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Are Progressives Depressed or Too Privileged to Produce Social Change? Or Are We Just Failing to Organize Effectively?

Real change seems almost impossible. What are we doing wrong?
 
 
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A few weeks ago Bruce Levine wrote a provocative article titled "Are Americans a Broken People? Why We've Stopped Fighting Back Against the Forces of Oppression." Levine suggested that many progressives and much of the general population may be so broken by the system that they've given up hope and become passive. He uses the metaphor of an abusive relationship, in which lack of hope and the sense that nothing matters make people passive instead of angry.

Levine, a radical psychotherapist practicing in Cincinnati, Ohio, has carved out a popular niche with readers, writing about psychological issues related to politics and change. Two of his most-read articles are " The Case for Giving Eli Lilly the Corporate Death Penalty" and " Has American Society Gone Insane?"

Longtime labor organizer and economic thinker Les Leopold, whose recent book The Looting of America was excerpted on AlterNet, took offense to Levine's article and wrote a response. While calling Levine's argument an eyeopener, Leopold wrote that he has not experienced the passivity Levine describes in labor unions and among progressives. Leopold insists that progress will come from the hard work of organizing: building infrastructure, connecting issues and thinking big. We can't count on people like Al Gore, who was passive after the 2000 election, and Barack Obama.

Levine crafted a counterresponse to Leopold. In his rejoinder, Levine made a case that there are two classes of progressives. One group is highly educated and relatively well off. They are often older, like Levine and Leopold, and do not have alienating jobs. They tend to enjoy certain privileges and have fairly good access to health care, etc. In another group are those who are truly hurting from the breakdown of the economic system.

Levine suggests that the more privileged progressives may be in denial about the difficulties that working-class people experience; young people who can't find jobs and are burdened by heavy debt from college loans; older people who saw a lot of their savings evaporate when the stock market fell or their companies ended their pensions.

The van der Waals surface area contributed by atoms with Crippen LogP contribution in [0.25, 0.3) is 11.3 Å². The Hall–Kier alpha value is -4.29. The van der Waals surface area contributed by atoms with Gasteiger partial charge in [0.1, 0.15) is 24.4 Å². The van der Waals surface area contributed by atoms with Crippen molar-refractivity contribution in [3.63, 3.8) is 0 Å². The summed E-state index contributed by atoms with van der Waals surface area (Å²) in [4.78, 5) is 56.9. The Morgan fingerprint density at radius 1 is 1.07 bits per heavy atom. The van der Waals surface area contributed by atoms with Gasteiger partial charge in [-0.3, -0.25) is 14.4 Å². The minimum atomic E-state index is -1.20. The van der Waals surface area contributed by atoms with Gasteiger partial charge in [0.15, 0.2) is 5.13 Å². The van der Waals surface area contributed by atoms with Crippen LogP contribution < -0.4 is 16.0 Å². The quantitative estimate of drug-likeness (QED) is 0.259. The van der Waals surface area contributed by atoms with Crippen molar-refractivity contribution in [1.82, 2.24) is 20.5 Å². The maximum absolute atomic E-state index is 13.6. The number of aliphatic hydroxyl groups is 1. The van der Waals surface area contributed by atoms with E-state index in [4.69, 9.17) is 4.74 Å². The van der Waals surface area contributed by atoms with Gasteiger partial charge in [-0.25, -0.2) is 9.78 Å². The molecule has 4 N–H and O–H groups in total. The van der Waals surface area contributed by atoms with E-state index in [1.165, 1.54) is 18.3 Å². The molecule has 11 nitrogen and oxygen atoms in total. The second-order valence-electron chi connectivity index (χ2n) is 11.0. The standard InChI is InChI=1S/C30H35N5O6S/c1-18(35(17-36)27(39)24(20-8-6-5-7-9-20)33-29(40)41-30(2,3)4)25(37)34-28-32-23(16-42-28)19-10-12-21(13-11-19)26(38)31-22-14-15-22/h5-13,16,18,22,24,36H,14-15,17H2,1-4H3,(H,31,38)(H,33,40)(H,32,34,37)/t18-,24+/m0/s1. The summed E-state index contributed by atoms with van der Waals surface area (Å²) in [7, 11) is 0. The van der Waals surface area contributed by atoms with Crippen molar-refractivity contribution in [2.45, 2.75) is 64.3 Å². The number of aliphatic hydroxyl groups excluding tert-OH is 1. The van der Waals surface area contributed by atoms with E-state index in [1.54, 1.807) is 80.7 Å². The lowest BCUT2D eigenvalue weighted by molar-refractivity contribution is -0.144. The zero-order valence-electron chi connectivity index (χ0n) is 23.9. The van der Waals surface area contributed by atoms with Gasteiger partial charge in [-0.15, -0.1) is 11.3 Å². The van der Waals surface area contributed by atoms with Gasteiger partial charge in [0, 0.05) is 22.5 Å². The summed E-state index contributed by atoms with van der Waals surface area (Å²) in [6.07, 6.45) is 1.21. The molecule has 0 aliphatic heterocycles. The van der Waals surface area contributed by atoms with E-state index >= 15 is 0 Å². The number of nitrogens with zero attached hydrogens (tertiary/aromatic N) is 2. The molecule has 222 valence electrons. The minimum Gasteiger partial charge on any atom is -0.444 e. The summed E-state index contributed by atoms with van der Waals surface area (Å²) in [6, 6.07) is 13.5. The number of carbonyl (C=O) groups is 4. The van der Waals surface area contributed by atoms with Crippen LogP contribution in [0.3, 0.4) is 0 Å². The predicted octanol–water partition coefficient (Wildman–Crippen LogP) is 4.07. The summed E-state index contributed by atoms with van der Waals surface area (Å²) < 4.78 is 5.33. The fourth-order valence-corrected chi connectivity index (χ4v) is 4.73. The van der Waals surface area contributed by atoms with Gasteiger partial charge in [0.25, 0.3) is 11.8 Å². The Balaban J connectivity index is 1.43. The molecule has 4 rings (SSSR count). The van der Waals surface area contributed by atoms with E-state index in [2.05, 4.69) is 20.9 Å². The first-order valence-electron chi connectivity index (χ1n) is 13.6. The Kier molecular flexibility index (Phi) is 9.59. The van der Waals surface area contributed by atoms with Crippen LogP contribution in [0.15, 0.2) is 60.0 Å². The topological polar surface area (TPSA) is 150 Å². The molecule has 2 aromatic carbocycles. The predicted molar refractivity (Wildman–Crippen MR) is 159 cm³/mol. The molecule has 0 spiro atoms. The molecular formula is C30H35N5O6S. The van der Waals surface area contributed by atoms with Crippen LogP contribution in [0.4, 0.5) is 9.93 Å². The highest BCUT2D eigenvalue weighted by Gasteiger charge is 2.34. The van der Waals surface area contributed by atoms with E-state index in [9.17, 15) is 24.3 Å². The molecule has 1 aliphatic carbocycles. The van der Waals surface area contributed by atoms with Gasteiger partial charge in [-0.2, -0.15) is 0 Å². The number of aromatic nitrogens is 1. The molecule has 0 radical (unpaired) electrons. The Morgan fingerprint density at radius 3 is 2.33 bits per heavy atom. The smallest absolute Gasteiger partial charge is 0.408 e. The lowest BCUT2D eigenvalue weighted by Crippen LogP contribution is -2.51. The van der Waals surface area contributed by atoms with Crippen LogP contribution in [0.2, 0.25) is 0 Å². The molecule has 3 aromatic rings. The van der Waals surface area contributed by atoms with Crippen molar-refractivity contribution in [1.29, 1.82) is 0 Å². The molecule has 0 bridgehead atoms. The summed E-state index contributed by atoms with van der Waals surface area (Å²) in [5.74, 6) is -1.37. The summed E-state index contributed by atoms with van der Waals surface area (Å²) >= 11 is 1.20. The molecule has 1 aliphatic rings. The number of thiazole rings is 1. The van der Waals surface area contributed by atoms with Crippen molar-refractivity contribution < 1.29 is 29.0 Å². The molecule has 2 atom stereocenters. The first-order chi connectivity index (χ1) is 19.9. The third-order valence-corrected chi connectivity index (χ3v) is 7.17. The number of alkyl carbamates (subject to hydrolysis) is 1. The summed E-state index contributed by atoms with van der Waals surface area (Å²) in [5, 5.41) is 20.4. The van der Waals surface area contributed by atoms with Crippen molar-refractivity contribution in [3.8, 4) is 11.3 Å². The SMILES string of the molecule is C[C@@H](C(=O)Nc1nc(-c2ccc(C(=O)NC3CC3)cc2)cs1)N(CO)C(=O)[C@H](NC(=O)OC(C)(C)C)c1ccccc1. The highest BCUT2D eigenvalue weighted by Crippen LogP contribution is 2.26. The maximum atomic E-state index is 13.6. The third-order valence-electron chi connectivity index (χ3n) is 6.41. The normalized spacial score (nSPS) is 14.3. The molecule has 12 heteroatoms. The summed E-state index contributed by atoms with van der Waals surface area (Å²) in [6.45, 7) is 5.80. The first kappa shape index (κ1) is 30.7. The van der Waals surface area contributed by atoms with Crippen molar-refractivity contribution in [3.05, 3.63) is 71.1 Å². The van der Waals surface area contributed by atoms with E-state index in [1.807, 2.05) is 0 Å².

Needless to say, some fundamental questions are being asked here. Are progressives collectively depressed and incapable of action, depleted by the relentless corporate machine? How much of progressive inaction is a consequence of how comfortable the progressive elite is, and the gap between affluent progressives and younger, less prosperous progressives; especially those who do not work in the nonprofit sector? How effective are the cherished, fundamental principles of organizing and social change against the power of the banks, health care corporations and tens of thousands of lobbyists? Is the basic organizing model no longer applicable? Does it need revision, or is it simply a matter of applying it more effectively and trying harder?

Like most important debates, there is no one truth, and Leopold and Levine both make important and provocative arguments. On the one hand, resources are not going to be more fairly distributed and corporations are not going to be held accountable unless there is more effective mobilizing with both grassroots pressure and in the electoral arena. But at this point what is the path to change? Especially when disenchantment with Obama seems to breed cynicism and withdrawal, rather than anger and action?

Is traditional organizing for social change feasible in the current environment? And how might it happen, especially given Levine's suggestion that elite progressives are too comfortable to be in the streets fighting for poor people or against wars with a voluntary army, which provide employment to many young people at a time when jobs are scarce.

While I admire Les Leopold's principles, I wish they were more effective at this point in history. And I do think progressives have minimized the class question. As a consequence, some of us have a hard time imagining, or perhaps don't want to think about, how hard it is for tens of millions of people in this country to just get by.

 
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